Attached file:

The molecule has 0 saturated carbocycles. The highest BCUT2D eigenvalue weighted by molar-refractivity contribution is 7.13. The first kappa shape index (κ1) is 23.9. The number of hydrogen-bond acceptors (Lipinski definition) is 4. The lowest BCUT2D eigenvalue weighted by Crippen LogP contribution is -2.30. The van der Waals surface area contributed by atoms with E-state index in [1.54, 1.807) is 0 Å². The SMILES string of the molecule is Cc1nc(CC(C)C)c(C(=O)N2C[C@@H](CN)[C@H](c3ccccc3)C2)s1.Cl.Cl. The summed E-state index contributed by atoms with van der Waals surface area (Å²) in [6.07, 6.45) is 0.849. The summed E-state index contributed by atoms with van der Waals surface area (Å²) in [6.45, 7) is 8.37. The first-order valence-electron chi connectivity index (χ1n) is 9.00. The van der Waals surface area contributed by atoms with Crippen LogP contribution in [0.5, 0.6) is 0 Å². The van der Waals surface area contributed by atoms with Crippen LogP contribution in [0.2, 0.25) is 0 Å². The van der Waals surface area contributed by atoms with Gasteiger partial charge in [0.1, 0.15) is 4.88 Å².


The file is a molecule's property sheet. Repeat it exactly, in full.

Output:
The molecule has 0 saturated carbocycles. The highest BCUT2D eigenvalue weighted by molar-refractivity contribution is 7.13. The first kappa shape index (κ1) is 23.9. The number of hydrogen-bond acceptors (Lipinski definition) is 4. The lowest BCUT2D eigenvalue weighted by Crippen LogP contribution is -2.30. The van der Waals surface area contributed by atoms with E-state index in [1.54, 1.807) is 0 Å². The SMILES string of the molecule is Cc1nc(CC(C)C)c(C(=O)N2C[C@@H](CN)[C@H](c3ccccc3)C2)s1.Cl.Cl. The summed E-state index contributed by atoms with van der Waals surface area (Å²) in [6.07, 6.45) is 0.849. The summed E-state index contributed by atoms with van der Waals surface area (Å²) in [6.45, 7) is 8.37. The first-order valence-electron chi connectivity index (χ1n) is 9.00. The van der Waals surface area contributed by atoms with Crippen LogP contribution in [0.5, 0.6) is 0 Å². The van der Waals surface area contributed by atoms with Crippen LogP contribution in [0.2, 0.25) is 0 Å². The van der Waals surface area contributed by atoms with Gasteiger partial charge in [0.1, 0.15) is 4.88 Å².